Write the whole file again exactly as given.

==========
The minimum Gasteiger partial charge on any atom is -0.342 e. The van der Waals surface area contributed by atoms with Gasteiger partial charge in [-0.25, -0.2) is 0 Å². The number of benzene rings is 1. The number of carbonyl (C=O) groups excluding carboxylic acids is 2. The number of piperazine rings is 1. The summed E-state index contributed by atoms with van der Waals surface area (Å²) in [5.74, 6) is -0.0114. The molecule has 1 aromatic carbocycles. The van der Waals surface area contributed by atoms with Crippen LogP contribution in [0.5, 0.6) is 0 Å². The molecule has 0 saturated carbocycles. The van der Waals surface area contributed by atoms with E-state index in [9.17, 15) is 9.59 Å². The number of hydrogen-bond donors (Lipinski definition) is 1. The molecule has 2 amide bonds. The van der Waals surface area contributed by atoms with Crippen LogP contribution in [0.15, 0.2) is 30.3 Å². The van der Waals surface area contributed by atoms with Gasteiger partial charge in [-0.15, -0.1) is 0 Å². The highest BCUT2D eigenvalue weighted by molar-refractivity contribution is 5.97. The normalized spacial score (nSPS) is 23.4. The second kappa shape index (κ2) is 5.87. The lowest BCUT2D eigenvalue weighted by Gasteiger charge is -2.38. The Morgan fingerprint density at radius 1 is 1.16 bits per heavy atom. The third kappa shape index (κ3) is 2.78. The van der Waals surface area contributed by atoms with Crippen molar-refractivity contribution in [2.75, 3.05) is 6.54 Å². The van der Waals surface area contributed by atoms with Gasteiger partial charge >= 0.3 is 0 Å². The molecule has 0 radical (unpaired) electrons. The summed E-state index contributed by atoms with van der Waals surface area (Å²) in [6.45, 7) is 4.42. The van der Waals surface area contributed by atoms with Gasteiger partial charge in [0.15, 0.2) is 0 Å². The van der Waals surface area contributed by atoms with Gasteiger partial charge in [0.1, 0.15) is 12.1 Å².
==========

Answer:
The minimum Gasteiger partial charge on any atom is -0.342 e. The van der Waals surface area contributed by atoms with Gasteiger partial charge in [-0.25, -0.2) is 0 Å². The number of benzene rings is 1. The number of carbonyl (C=O) groups excluding carboxylic acids is 2. The number of piperazine rings is 1. The summed E-state index contributed by atoms with van der Waals surface area (Å²) in [5.74, 6) is -0.0114. The molecule has 1 aromatic carbocycles. The van der Waals surface area contributed by atoms with Crippen LogP contribution in [0.5, 0.6) is 0 Å². The molecule has 0 saturated carbocycles. The van der Waals surface area contributed by atoms with E-state index in [9.17, 15) is 9.59 Å². The number of hydrogen-bond donors (Lipinski definition) is 1. The molecule has 2 amide bonds. The van der Waals surface area contributed by atoms with Crippen LogP contribution in [0.15, 0.2) is 30.3 Å². The van der Waals surface area contributed by atoms with Gasteiger partial charge in [-0.15, -0.1) is 0 Å². The highest BCUT2D eigenvalue weighted by molar-refractivity contribution is 5.97. The normalized spacial score (nSPS) is 23.4. The second kappa shape index (κ2) is 5.87. The lowest BCUT2D eigenvalue weighted by Gasteiger charge is -2.38. The Morgan fingerprint density at radius 1 is 1.16 bits per heavy atom. The third kappa shape index (κ3) is 2.78. The van der Waals surface area contributed by atoms with Crippen molar-refractivity contribution in [2.75, 3.05) is 6.54 Å². The van der Waals surface area contributed by atoms with Gasteiger partial charge >= 0.3 is 0 Å². The molecule has 0 radical (unpaired) electrons. The summed E-state index contributed by atoms with van der Waals surface area (Å²) in [6.45, 7) is 4.42. The van der Waals surface area contributed by atoms with Gasteiger partial charge in [0.15, 0.2) is 0 Å². The van der Waals surface area contributed by atoms with Gasteiger partial charge in [0.1, 0.15) is 12.1 Å².